The Lords does actually work remarkably well in practice; far better than it really has any right to. It acts as a conservative (with a small "c") influence upon any government and is a useful check on hastily thought out populist and/or badly drafted legislation. It's been one of the most effective defenders of civil rights in the UK since Labour came to power.

        It's a good illustration of how counter-intuitive the British constitution can be. One of the other most effective checks upon governments who would go too far comes from the unelected, heriditary monarch. Her powers are, in reality, extremely limited, but as the current Queen is, contrary to the general public perception, a formidable expert on Britain's constitutional system, the moderating effect can be valuable.
  • by writertype (541679) on Friday July 16, 2004 @05:48PM (#9721942)
    He's the guy whose weapon was the slide rule, right?

    (Damn--what's a good Web designer combat weapon?)
  • by GillBates0 (664202) on Friday July 16, 2004 @05:49PM (#9721975) Homepage Journal
    Here's a story I submitted a few weeks back. I think it deserves visibility, and since I couldn't get /. to post it, a comment will have to do (Mods: not grousing about rejected stories, just trying to make myself heard)

    In this day and age of superfluous patents [slashdot.org] and frivolous lawsuits [slashdot.org], Sir Tim Berners-Lee [w3.org] gently reminds us of the importance of free and selfless contribution [cnn.com] for the betterment of humanity. Speaking at the ceremony for winning the Millennium Technology Prize [technologyawards.org] (as reported earlier on Slashdot [slashdot.org]), he said that he would never have succeeded if he'd tried to charge money for his inventions. The prize committee agreed, citing the importance of Berners-Lee's decision never to commercialize or patent his contributions to the Internet technologies he had developed, and recognizing his revolutionary contribution to humanity's ability to communicate.

  • Anybody else remember Hypercard for the Mac? Fidonet? Or what was that funky mouse based terminal emulator called again?
    • by Angostura (703910) on Friday July 16, 2004 @06:00PM (#9722084)
      I don't think he would deny it, in fact I'm sure he wouldn't. I heard him speaking many years ago (must be 10) and he made it very clear then that hypertext certainly wasn't novel and neither was networking,

      He said he believed that his main contribution (from my rusty memory) was implementing it in a mark-up language that was so simple that any layman could sling something together quickly (an attribute that has, perhaps been lost over the years) and also providing a simple way for a document on one machine to reference a document on a machine anywhere in the world - again simply.

      Of course, Sir Isaac Newton was also knighted for clambering up on tall people.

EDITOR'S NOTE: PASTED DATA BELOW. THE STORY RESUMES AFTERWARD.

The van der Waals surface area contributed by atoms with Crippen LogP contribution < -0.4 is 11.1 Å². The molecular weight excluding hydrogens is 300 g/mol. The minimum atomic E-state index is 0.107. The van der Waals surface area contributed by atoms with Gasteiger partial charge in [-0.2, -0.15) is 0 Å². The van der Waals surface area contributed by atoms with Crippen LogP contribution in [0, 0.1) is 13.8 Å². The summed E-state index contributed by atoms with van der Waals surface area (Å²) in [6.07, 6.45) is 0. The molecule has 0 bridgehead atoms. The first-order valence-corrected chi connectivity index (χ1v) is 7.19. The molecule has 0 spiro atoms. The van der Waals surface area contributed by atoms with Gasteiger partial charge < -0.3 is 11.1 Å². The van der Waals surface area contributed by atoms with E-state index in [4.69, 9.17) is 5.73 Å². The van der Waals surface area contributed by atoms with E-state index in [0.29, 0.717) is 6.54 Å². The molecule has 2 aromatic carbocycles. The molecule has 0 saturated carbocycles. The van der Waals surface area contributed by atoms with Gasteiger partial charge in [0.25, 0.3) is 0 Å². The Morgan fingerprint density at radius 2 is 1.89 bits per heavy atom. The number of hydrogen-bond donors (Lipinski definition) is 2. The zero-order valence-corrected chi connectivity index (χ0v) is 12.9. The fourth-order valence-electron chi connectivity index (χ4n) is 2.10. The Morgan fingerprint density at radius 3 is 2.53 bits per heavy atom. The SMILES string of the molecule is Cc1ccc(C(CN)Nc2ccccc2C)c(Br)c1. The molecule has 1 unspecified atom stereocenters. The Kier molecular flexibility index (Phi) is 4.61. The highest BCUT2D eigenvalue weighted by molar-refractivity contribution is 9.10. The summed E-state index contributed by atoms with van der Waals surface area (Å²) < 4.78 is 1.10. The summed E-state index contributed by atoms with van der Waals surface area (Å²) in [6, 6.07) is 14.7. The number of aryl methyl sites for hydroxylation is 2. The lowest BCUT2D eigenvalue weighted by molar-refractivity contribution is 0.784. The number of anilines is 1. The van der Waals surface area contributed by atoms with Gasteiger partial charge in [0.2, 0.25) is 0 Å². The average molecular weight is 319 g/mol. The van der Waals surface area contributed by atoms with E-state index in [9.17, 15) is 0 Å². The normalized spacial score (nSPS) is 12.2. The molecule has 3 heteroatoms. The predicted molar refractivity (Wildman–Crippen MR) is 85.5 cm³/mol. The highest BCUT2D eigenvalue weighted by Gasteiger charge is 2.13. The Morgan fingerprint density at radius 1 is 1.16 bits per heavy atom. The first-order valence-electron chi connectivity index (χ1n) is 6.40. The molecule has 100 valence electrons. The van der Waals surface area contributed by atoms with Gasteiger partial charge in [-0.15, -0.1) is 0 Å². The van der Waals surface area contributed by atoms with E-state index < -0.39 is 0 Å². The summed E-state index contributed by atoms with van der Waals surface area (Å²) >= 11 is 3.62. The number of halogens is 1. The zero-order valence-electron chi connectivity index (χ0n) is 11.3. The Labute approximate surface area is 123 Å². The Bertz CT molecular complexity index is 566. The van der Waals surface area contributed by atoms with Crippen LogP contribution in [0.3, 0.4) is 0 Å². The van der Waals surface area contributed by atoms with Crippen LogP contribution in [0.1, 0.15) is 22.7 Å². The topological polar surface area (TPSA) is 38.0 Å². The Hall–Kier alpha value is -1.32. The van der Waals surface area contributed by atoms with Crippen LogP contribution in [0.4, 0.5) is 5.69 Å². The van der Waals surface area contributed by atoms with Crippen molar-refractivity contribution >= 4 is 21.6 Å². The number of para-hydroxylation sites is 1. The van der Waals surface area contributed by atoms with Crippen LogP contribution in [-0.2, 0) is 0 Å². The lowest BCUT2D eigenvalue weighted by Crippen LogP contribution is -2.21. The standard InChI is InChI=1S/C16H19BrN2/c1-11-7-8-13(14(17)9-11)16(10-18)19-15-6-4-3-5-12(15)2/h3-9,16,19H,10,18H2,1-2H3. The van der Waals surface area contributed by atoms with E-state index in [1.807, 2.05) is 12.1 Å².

• As long as the internet exists, so will pages like this [geocities.com] - and this is indeed the beauty of the whole thing, how anyone really can (and does) create HTML.
      • A long time ago in the days of Digital and their internal network, we had manuals in electronic form which were marked up with something called Runoff and programs for browsing them. Hypercards existed and this used some of the concepts.

        Tim used a very simple markup language too, but it was easier to extend that many of the others floating around. For me, the beauty was the URL. You could link to almost anything and for me, this was the simple but revolutionary idea. When we had the Internet, we had Gophe

      • My homepage is written completely in vim (with sometimes a little help from php to do stuff like headers, etc.) Efficient, no. Fun, yes. Works, oh yeah, absolutely and like a charm on anything from lynx to firefox (and maybe even that other browser, the one with all the bugs? Oh yeah, Windows Update ...)

        By 1996, every school kid had his own webpage. Sure, very few - if any - of them changed the world, but back then, ALL webpages looked like they'd been written in notepad (ah, the days of my pre-unix youth!
    • Yes, he says that very proudly, mind you. Sir Tim has always emphasized that the only way to build things is to build it on the Backs of Giants. In fact, I would more say it needs to be built on the back of huge piles of many small ideas. That's what's so wrong about software patents, it kills that process.

      Sir Tim is probably one of the people that say software patents are bad with most authority, in we should appreciate that.

  • A strange move (Score:4, Interesting)

    by Albanach (527650) on Friday July 16, 2004 @05:53PM (#9722011) Homepage
    Isn't it a little strange that someone who pioneered the web - free of class distinctions, where every IP address and domain name ranks equal - would choose to take an honour from the monarch and with it endorse the class system?